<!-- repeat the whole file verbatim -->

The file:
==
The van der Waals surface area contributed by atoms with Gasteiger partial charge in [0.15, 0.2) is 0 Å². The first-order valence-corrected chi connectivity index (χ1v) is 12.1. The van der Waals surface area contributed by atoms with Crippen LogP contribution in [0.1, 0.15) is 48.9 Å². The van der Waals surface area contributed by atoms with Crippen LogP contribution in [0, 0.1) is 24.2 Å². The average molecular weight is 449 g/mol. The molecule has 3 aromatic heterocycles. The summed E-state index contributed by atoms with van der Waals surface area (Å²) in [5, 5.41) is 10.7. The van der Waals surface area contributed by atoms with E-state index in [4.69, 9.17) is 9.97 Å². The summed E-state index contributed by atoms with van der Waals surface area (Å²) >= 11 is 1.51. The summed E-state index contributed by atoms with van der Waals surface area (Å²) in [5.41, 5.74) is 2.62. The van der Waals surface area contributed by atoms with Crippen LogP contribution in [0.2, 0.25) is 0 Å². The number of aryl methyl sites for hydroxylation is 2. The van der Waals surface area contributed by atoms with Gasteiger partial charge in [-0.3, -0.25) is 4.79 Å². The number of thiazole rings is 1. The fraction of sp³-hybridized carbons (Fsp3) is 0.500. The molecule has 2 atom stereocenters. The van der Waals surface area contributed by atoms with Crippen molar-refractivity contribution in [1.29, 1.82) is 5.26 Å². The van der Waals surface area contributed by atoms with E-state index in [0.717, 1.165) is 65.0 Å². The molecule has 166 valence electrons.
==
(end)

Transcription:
The van der Waals surface area contributed by atoms with Gasteiger partial charge in [0.15, 0.2) is 0 Å². The first-order valence-corrected chi connectivity index (χ1v) is 12.1. The van der Waals surface area contributed by atoms with Crippen LogP contribution in [0.1, 0.15) is 48.9 Å². The van der Waals surface area contributed by atoms with Crippen LogP contribution in [0, 0.1) is 24.2 Å². The average molecular weight is 449 g/mol. The molecule has 3 aromatic heterocycles. The summed E-state index contributed by atoms with van der Waals surface area (Å²) in [5, 5.41) is 10.7. The van der Waals surface area contributed by atoms with E-state index in [4.69, 9.17) is 9.97 Å². The summed E-state index contributed by atoms with van der Waals surface area (Å²) >= 11 is 1.51. The summed E-state index contributed by atoms with van der Waals surface area (Å²) in [5.41, 5.74) is 2.62. The van der Waals surface area contributed by atoms with Crippen LogP contribution in [0.2, 0.25) is 0 Å². The number of aryl methyl sites for hydroxylation is 2. The van der Waals surface area contributed by atoms with Gasteiger partial charge in [-0.3, -0.25) is 4.79 Å². The number of thiazole rings is 1. The fraction of sp³-hybridized carbons (Fsp3) is 0.500. The molecule has 2 atom stereocenters. The van der Waals surface area contributed by atoms with Crippen molar-refractivity contribution in [1.29, 1.82) is 5.26 Å². The van der Waals surface area contributed by atoms with E-state index in [0.717, 1.165) is 65.0 Å². The molecule has 166 valence electrons.